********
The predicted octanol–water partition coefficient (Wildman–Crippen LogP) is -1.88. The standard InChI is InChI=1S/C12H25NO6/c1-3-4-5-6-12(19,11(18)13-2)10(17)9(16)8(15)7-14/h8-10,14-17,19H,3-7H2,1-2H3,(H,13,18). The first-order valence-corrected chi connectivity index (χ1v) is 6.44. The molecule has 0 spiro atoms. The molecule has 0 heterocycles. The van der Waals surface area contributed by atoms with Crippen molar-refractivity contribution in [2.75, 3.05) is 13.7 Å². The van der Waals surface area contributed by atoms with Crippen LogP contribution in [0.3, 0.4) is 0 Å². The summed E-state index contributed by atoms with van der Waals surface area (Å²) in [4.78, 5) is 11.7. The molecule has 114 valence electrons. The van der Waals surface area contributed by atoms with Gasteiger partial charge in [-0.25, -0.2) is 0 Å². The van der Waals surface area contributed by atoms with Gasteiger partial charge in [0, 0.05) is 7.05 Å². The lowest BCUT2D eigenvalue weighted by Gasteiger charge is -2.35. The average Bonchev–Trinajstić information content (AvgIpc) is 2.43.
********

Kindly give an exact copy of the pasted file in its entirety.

The predicted octanol–water partition coefficient (Wildman–Crippen LogP) is -1.88. The standard InChI is InChI=1S/C12H25NO6/c1-3-4-5-6-12(19,11(18)13-2)10(17)9(16)8(15)7-14/h8-10,14-17,19H,3-7H2,1-2H3,(H,13,18). The first-order valence-corrected chi connectivity index (χ1v) is 6.44. The molecule has 0 spiro atoms. The molecule has 0 heterocycles. The van der Waals surface area contributed by atoms with Crippen molar-refractivity contribution in [2.75, 3.05) is 13.7 Å². The van der Waals surface area contributed by atoms with Crippen LogP contribution in [0.3, 0.4) is 0 Å². The summed E-state index contributed by atoms with van der Waals surface area (Å²) in [4.78, 5) is 11.7. The molecule has 114 valence electrons. The van der Waals surface area contributed by atoms with Gasteiger partial charge in [-0.25, -0.2) is 0 Å². The van der Waals surface area contributed by atoms with Gasteiger partial charge in [0, 0.05) is 7.05 Å². The lowest BCUT2D eigenvalue weighted by Gasteiger charge is -2.35. The average Bonchev–Trinajstić information content (AvgIpc) is 2.43.